Faith that Works

Teaching middle schoolers how to live and practice their faith

This last weekend, I sang at a dear friend’s memorial service.  As I reflect on what MaryJo meant to me and to so many others who gathered this weekend, I wanted to take this time to share the story of a woman who truly dedicated her life to loving God by serving others.  She is a shining example of faith that works.

MaryJo got a degree in special education and then traveled west to be part of the Pacific Alliance for Catholic Education (PACE) where she served for two years in the Portland Community.  She was the very first person I met when I arrived in Portland one year later to begin my two years of service in the Yakima Community.  From the very first moments of knowing her, I was struck by her smile and amazing laugh.  As I got to know her, MaryJo never ceased to amaze me with the things she could do and teach others to do too.

MaryJo taught me how to use public transit to travel around Portland that first summer, because I didn’t have a car.  When everyone else headed home at the end of the summer session to catch a few weeks with family before the school  year started, neither MaryJo nor I had the money to go.  So MaryJo decided to take me on tours of Portland, sampling all the finer things, like every single type of fast food North Portland had to offer.  It was pretty gross.  She took me hiking (I’m not a real outdoorsy person), convincing me with the line “wear shoes you don’t mind getting a little damp” to describe a hike that took us through chest high water up the middle of the river. (I was about 4 inches taller than her.)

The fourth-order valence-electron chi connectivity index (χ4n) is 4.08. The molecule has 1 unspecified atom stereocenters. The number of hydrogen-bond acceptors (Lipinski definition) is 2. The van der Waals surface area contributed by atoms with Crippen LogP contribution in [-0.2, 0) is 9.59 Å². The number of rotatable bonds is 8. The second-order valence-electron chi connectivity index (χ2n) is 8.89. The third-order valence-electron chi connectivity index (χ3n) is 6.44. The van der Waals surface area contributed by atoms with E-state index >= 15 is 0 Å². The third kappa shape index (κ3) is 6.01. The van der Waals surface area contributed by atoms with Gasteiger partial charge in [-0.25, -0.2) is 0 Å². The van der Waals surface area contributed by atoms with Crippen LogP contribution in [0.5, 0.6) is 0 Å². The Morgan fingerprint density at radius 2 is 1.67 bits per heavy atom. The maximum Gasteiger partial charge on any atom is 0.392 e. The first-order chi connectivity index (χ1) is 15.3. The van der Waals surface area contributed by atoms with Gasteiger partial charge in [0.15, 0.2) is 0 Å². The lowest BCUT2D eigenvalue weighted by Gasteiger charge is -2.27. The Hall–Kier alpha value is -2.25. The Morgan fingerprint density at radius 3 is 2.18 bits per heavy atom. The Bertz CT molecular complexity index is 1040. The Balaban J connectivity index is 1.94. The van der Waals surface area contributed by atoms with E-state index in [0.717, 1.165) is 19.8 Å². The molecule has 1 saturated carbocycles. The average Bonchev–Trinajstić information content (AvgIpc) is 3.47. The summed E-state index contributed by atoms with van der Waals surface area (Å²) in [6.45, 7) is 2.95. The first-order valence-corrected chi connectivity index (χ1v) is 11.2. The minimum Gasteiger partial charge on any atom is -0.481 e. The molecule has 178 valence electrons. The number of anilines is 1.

The next summer MaryJo and I were in a similar situation.  All our friends had gone home to visit family and we were still in the Northwest.  Somehow she convinced me that going camping for over a week in Idaho and the Glacier National Park was a great idea.  I still don’t love camping, but I am so grateful for our roadtrip together.  We had only a few rules- no showers, (we were young) no normal pit stops, and lots of loud singing was highly encouraged.  So we stopped at the Viking Burger Bar in the middle of nowhere, camped at a site right of I-90 (with a tree! the lady told us proudly) took pictures in George Washington, home of the Martha Inn, and generally had the silliest drive ever.

MaryJo taught me to face my fears with joy and humor.  Because of her I tackled things I would have never imagined I could- crossing rope bridges only strong enough to hold one, camping in the snow, relocating to the Northwest, and of course, eating food no one should eat.  She never stopped loving, serving and smiling.

After her time in PACE, MaryJo joined the PeaceCorps and taught in Nicaragua, then she moved on to Catholic Relief Services, where she worked in Laos and then Afghanistan.

At the time of her passing, MaryJo had taught students in four continents and was committed to helping the girls of Afghanistan have equal access to education.  She was only 33 years old when Jesus took her home.  If you want to help make her dreams of a school in Afghanistan a reality, please visit the webpage CRS set up for her here.

In paradisum deducant angeli,
in tuo adventu suscipiant te martyres
et perducant te
in civitatem sanctam Jerusalem.
Chorus angelorum te suscipiat
et cum Lazaro, quondam paupere,
aeternam habeas requiem.
May angels lead you into paradise,
martyrs receive you at your arrival
and bring you
to the holy city Jerusalem.
May the choir of angels receive you
and with Lazarus, once a pauper,
may you have eternal rest.

I hope your campsite in Heaven has a tree. 🙂  Save a pudgie pie for me.10399185_847815598669_7044679_n

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